Last week, Vic Gundotra the man in charge of Google Plus, revealed that Google Plus will soon support pseudonyms and other forms of identity. The announcement marked a major victory for privacy advocates who had been vociferously protesting Google Plus’s “common name only” policy. However, the controversy might not yet be over.
It all started in July 2011 when Google began suspending accounts with fake names or pseudonyms. The move was widely criticized by privacy advocates like EFF, and gave birth to the Nymwars. In spite of the backlash from the press and the public, Vic Gundotra remained adamant that anonymity has no place in a social network. Nevertheless, over the weeks Google improved the suspension and enforcement process by introducing grace period before suspension and account verification for celebrities. Several Googlers also joined in on the debate and shared their views on Google Plus.
The cause for anonymity and privacy on the internet is an issue that Google employees obviously care deeply about. About 10% of Googlers had signed on a petition in support of pseudonyms before Google Plus’ launch, and their voice probably played a crucial hand in convincing the bosses at Google to change its policy. However, reports are now appearing that Google might be cracking down on employees sympathetic towards pseudonym advocates.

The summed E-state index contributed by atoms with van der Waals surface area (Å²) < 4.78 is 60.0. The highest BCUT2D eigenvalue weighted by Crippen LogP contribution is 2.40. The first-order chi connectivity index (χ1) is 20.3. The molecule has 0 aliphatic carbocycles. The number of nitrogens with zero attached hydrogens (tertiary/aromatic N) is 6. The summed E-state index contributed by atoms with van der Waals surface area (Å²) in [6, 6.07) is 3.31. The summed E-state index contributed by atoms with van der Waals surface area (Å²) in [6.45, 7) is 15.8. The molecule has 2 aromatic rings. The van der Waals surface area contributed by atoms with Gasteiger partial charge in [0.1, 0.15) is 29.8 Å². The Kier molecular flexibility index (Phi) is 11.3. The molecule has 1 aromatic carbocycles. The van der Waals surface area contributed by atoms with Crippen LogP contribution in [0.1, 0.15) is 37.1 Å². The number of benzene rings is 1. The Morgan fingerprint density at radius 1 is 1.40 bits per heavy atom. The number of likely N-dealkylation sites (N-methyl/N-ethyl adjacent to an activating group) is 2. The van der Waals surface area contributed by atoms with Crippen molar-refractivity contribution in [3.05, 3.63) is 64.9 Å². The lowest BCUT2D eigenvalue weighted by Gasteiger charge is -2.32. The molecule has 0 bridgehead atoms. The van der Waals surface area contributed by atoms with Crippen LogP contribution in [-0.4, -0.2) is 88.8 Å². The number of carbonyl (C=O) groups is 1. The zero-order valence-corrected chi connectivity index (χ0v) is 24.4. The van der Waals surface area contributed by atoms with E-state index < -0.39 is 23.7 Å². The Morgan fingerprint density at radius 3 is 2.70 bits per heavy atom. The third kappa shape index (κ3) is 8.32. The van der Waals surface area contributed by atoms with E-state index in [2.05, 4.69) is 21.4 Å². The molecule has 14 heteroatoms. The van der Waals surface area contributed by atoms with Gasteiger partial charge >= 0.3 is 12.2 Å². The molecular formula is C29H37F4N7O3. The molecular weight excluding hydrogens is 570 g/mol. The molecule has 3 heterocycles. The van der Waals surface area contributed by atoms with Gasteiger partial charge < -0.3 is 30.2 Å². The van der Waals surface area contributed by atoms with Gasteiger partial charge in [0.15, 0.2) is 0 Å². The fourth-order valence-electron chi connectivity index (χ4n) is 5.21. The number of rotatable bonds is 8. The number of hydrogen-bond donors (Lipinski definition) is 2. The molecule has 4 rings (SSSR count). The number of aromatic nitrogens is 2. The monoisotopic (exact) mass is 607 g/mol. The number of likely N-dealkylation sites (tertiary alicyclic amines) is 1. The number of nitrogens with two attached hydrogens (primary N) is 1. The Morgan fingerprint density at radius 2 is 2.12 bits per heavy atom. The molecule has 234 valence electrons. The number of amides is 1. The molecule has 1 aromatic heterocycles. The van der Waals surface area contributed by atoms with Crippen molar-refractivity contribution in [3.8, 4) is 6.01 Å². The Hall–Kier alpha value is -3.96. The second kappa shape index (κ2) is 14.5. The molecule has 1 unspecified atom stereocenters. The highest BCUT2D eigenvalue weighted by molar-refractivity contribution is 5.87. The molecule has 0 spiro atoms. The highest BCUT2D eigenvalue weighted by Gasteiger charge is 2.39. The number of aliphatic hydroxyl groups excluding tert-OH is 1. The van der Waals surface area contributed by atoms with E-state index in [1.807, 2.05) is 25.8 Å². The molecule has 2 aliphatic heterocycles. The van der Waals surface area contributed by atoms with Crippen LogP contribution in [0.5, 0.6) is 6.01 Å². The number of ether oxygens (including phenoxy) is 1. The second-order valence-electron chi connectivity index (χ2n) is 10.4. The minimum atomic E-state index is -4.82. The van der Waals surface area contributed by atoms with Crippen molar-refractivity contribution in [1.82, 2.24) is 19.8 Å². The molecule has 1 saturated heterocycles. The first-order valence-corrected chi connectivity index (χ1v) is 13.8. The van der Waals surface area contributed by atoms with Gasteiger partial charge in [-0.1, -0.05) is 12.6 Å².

Earlier today, an anonymous submission on Hacker News read:
Word coming out is that one person was, just this week, put on an unexpected 60-day PIP (Performance Improvement Plan) for sharing opinions of the Real Names policy on internal G+. It’s likely that he’s been set up to fail. If this is accurate, and I believe it is, there’ll be more to tell in late December.
It’s worth noting that individual Googlers have shown nothing but support for this person as the story has developed.
Google using Performance Improvement Plan as a paper trail to fire employees is nothing new, and to be honest Google isn’t the only company that uses PIP as an excuse to fire employees. However, putting employees on PIP for sharing opinions on internal social network is definitely incompatible with Google’s Do No Evilmantra.
The Hacker News submission is anonymous and unverified, and could very well be complete fabrication. Unfortunately, this is not the first time someone has accused Google of punishing employees for being sympathetic towards anonymity supporters. Back in July, @skud highlighted circumstantial evidence that hinted at the usage of gag orders on employees.
Google is entirely within its rights to gag employees who criticize company policies in public. However, gagging and punishing employees who raise their voice internally, or attempt to offer a neutral and balanced point of view to the public (instead of blindly toeing the company line) might be taking things too far. Having a human face matters, and by being too strict Google might end up hurting itself.